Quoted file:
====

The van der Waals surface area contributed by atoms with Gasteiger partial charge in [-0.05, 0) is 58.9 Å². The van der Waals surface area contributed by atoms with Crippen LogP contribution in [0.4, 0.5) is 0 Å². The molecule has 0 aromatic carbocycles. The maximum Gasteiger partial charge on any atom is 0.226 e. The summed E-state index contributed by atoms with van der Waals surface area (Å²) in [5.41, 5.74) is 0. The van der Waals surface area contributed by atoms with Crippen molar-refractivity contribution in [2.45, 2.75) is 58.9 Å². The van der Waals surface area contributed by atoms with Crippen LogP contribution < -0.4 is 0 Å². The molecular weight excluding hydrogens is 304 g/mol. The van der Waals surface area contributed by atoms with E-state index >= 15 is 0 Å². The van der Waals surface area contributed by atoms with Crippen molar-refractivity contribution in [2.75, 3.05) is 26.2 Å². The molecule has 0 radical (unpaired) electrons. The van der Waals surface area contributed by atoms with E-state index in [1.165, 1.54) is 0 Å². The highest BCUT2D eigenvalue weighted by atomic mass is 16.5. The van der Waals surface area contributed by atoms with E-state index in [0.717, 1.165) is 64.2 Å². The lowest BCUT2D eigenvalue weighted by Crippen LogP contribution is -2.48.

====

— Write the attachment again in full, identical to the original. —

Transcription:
The van der Waals surface area contributed by atoms with Gasteiger partial charge in [-0.05, 0) is 58.9 Å². The van der Waals surface area contributed by atoms with Crippen LogP contribution in [0.4, 0.5) is 0 Å². The molecule has 0 aromatic carbocycles. The maximum Gasteiger partial charge on any atom is 0.226 e. The summed E-state index contributed by atoms with van der Waals surface area (Å²) in [5.41, 5.74) is 0. The van der Waals surface area contributed by atoms with Crippen molar-refractivity contribution in [2.45, 2.75) is 58.9 Å². The van der Waals surface area contributed by atoms with Crippen LogP contribution < -0.4 is 0 Å². The molecular weight excluding hydrogens is 304 g/mol. The van der Waals surface area contributed by atoms with E-state index >= 15 is 0 Å². The van der Waals surface area contributed by atoms with Crippen molar-refractivity contribution in [2.75, 3.05) is 26.2 Å². The molecule has 0 radical (unpaired) electrons. The van der Waals surface area contributed by atoms with E-state index in [1.165, 1.54) is 0 Å². The highest BCUT2D eigenvalue weighted by atomic mass is 16.5. The van der Waals surface area contributed by atoms with E-state index in [0.717, 1.165) is 64.2 Å². The lowest BCUT2D eigenvalue weighted by Crippen LogP contribution is -2.48.